Case Reports5-Azacytidine in Chronic Myelomonocytic Leukemia: Case Report and Review of Literature
Greco M., Criscuolo M., Fianchi L., Fabiani E., Pagano L. and Voso MT
Istituto di Ematologia, Università Cattolica Sacro Cuore, Rome, Italy
Correspondence to: Dott.ssa Maria Teresa Voso. Università Cattolica Sacro Cuore, Largo A. Gemelli 8, 00168 Rome, Italy. Tel.: +39 0630154180; Fax: +39 0635503777. E-mail firstname.lastname@example.org
Published: March 15, 2011
Received: January 12, 2011
Accepted: March 03, 2011
Medit J Hemat Infect Dis 2011, 3: e2011011, DOI 10.4084/MJHID.2011.011
This article is available from:http://www.mjhid.org/article/view/7839
This is an Open Access article distributed under the terms of the Creative Commons Attribution License (http://creativecommons.org/licenses/by/2.0), which permits unrestricted use, distribution, and reproduction in any medium, provided the original work is properly cited.
Hypomethylating drugs are useful in the management of Myelodysplastic syndromes, but there are only few reports on chronic myelomonocycitic (CMML) leukemia patients. We describe our experience in 3 CMML patients treated with azacitidine. Two patients obtained partial response after 4 treatment cycles with only minor toxicity and are in continuous partial response, with stable peripheral blood counts, at 29 and 30 cycles from treatment start
Chronic myelomonocytic leukemia (CMML) is a clonal disorder of hematopoietic stem cells often occurring in elderly patients. It was originally classified by the French-American-British (FAB) working group as a myelodysplastic syndrome characterized by monocytosis (> 1000/microl), bone marrow monocyte infiltration, blast cells less than 5% in the peripheral blood and less than 30% in the bone marrow. In the new WHO classification system of tumors of hematopoietic and lymphoid tissues, CMML has been reclassified as a myelodysplastic/myeloproliferative diseases, a hybrid disorder characterized by proliferation of the myeloid series and dysplasia of erythroid-megakaryocytic series. CMML has been subdivided in the WHO classification in two subclasses according to prognosis, blood and bone marrow blast count: CMML-1: <5% blasts and 5-9% blasts in peripheral blood and bone marrow, respectively, and CMML-2: <10% blasts and 10-19% blasts in peripheral blood and bone marrow, respectively.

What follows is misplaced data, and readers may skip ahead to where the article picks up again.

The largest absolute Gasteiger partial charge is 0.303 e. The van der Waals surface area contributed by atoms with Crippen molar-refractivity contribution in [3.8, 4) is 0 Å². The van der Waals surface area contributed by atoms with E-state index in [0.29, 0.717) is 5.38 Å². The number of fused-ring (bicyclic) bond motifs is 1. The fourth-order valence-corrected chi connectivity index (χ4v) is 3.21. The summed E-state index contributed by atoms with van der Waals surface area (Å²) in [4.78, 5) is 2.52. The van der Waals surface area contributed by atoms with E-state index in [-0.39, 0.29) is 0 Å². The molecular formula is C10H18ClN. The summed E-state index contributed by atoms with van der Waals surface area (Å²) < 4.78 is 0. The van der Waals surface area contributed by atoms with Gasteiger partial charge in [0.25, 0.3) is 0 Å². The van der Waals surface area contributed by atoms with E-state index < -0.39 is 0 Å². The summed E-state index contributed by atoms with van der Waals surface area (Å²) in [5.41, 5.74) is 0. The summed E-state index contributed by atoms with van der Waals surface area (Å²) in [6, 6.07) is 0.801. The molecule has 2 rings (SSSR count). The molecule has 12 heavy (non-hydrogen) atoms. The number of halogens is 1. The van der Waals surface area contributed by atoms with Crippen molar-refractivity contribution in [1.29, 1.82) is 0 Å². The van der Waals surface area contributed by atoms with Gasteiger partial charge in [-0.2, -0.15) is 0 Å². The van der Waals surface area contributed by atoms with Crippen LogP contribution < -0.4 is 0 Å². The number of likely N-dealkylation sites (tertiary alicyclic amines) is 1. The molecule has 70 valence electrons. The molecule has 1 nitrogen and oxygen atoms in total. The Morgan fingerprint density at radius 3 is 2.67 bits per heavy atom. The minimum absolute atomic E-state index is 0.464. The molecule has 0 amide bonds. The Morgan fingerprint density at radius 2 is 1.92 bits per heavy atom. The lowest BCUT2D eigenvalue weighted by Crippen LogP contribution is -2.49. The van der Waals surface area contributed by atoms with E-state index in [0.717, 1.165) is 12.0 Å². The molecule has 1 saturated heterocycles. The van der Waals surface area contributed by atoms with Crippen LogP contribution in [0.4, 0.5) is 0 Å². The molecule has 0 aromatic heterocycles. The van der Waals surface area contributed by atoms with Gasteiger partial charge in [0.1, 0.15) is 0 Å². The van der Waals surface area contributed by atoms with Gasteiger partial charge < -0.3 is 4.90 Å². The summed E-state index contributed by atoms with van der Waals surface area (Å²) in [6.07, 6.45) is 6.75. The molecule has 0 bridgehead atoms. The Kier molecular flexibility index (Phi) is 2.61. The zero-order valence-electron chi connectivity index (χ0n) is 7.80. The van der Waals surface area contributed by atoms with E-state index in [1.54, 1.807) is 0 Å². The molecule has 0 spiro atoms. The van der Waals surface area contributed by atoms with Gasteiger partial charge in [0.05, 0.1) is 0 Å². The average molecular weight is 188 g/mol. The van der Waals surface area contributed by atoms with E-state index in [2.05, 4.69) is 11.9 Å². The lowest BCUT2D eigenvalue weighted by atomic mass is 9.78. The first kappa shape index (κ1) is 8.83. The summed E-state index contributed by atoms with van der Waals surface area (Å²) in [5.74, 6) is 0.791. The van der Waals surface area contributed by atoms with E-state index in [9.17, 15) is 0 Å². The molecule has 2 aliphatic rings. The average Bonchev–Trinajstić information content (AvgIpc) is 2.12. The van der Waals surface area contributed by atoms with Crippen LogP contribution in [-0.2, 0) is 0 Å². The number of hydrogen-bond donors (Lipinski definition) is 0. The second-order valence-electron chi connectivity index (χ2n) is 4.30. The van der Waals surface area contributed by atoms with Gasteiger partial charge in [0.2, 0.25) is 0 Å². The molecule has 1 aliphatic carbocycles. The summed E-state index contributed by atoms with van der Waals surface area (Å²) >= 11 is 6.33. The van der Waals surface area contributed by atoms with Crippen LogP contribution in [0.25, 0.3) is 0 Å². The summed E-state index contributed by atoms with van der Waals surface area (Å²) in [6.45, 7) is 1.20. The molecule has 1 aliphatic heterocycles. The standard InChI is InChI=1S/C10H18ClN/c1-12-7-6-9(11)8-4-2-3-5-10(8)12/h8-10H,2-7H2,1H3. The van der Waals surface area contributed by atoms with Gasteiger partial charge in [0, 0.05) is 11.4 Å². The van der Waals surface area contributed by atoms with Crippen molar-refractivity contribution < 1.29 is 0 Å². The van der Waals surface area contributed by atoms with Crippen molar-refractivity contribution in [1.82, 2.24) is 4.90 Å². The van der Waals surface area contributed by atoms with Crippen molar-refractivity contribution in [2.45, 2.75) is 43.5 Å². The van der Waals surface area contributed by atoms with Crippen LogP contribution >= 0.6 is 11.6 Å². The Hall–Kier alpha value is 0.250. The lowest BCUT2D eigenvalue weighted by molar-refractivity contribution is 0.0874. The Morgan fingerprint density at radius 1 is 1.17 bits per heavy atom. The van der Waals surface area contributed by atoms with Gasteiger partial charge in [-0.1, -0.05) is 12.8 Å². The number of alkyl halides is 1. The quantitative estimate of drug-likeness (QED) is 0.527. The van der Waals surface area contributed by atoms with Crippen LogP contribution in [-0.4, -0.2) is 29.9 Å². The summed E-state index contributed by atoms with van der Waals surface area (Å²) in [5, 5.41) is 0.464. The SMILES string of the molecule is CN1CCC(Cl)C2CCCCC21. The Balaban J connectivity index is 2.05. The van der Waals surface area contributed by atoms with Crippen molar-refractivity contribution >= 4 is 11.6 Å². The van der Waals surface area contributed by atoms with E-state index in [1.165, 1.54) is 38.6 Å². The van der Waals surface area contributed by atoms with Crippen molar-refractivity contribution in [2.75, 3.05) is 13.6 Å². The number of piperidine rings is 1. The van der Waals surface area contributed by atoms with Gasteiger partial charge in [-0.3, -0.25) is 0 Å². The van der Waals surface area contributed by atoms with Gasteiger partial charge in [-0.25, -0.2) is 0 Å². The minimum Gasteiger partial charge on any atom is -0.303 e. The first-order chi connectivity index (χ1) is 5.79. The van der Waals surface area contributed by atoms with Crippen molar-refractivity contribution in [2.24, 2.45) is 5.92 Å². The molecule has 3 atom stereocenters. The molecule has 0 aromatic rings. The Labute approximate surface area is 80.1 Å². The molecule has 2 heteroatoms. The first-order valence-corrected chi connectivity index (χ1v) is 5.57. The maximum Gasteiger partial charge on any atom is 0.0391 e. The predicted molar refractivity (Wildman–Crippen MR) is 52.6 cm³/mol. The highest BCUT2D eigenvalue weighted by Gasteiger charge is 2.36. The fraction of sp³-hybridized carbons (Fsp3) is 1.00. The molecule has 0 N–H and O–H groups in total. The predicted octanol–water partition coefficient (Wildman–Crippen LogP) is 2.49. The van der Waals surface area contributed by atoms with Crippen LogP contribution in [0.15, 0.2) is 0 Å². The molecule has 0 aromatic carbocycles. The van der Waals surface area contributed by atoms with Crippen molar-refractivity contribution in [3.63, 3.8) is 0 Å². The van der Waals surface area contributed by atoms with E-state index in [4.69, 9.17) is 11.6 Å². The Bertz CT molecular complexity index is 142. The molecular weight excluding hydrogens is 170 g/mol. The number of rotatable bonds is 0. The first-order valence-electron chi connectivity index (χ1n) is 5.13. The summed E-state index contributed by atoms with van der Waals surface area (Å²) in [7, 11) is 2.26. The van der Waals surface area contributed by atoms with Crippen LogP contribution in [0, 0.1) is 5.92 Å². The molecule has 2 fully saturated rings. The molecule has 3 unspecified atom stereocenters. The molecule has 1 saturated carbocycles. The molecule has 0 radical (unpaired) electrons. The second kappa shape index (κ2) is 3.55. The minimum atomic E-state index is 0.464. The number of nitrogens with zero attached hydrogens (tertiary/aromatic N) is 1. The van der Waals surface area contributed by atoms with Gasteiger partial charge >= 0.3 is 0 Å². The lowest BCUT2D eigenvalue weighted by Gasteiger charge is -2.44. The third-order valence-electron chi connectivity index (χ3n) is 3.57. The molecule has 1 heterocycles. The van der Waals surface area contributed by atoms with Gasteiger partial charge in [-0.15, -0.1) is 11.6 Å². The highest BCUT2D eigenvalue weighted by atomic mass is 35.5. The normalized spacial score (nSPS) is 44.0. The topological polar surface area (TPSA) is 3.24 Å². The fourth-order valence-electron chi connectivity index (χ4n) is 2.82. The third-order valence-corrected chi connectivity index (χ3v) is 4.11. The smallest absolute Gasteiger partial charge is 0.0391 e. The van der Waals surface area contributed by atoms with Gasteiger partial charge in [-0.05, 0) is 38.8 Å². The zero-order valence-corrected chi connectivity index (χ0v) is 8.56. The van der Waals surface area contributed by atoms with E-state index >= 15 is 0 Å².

CMML is a very hard disease to treat and the prognosis is quite variable, with a median survival of about 20 months. Patients elderly age and comorbidites impact on survival, making bone marrow transplantation only rarely possible. Patients are usually treated with supportive care or mild cytoreductive therapy, like hydroxyurea or low dose cytarabine, until leukemic evolution. In the era of epigenetics, the possibilities offered by the new molecular targeted therapies offer the chance of modifying the natural history of this disease. Among these, the hypomethylating agents Azacitidine and Decitabine have been shown to induce responses in CMML patients. Azacytidine is mostly incorporated into RNA and reaches DNA following reduction by ribonucleotide reductase, while decitabine is directly incorporated into DNA. Both drugs have been shown to produce a direct decrease of DNA methyltransferase
activity in vitro and in vivo, reverting aberrant DNA methylation and increasing the expression of silenced genes, leading to cellular differentiation and/or apoptosis.3-4 Furthermore a direct cytotoxic effect has been shown in cell lines treated with decitabine, partially explaining the lack of correlation between degree of demethylation and response.[3-4]